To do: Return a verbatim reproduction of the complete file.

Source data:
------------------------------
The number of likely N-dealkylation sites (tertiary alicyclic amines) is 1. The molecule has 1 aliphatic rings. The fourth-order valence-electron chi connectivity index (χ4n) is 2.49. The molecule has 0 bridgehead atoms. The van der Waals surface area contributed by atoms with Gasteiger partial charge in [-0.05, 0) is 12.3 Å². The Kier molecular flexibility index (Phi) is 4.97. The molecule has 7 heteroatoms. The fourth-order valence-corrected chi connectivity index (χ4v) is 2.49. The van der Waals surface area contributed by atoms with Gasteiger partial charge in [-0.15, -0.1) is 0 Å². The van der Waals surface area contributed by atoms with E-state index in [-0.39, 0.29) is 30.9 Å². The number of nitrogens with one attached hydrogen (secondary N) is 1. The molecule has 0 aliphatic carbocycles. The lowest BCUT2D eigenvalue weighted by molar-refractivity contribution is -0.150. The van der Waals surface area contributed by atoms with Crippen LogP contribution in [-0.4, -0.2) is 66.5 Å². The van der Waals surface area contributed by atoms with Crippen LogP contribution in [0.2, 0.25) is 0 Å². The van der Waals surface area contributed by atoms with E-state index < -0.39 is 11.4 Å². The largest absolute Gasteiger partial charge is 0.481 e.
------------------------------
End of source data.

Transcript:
The number of likely N-dealkylation sites (tertiary alicyclic amines) is 1. The molecule has 1 aliphatic rings. The fourth-order valence-electron chi connectivity index (χ4n) is 2.49. The molecule has 0 bridgehead atoms. The van der Waals surface area contributed by atoms with Gasteiger partial charge in [-0.05, 0) is 12.3 Å². The Kier molecular flexibility index (Phi) is 4.97. The molecule has 7 heteroatoms. The fourth-order valence-corrected chi connectivity index (χ4v) is 2.49. The van der Waals surface area contributed by atoms with Gasteiger partial charge in [-0.15, -0.1) is 0 Å². The van der Waals surface area contributed by atoms with E-state index in [-0.39, 0.29) is 30.9 Å². The number of nitrogens with one attached hydrogen (secondary N) is 1. The molecule has 0 aliphatic carbocycles. The lowest BCUT2D eigenvalue weighted by molar-refractivity contribution is -0.150. The van der Waals surface area contributed by atoms with Crippen LogP contribution in [-0.4, -0.2) is 66.5 Å². The van der Waals surface area contributed by atoms with Crippen LogP contribution in [0.2, 0.25) is 0 Å². The van der Waals surface area contributed by atoms with E-state index < -0.39 is 11.4 Å². The largest absolute Gasteiger partial charge is 0.481 e.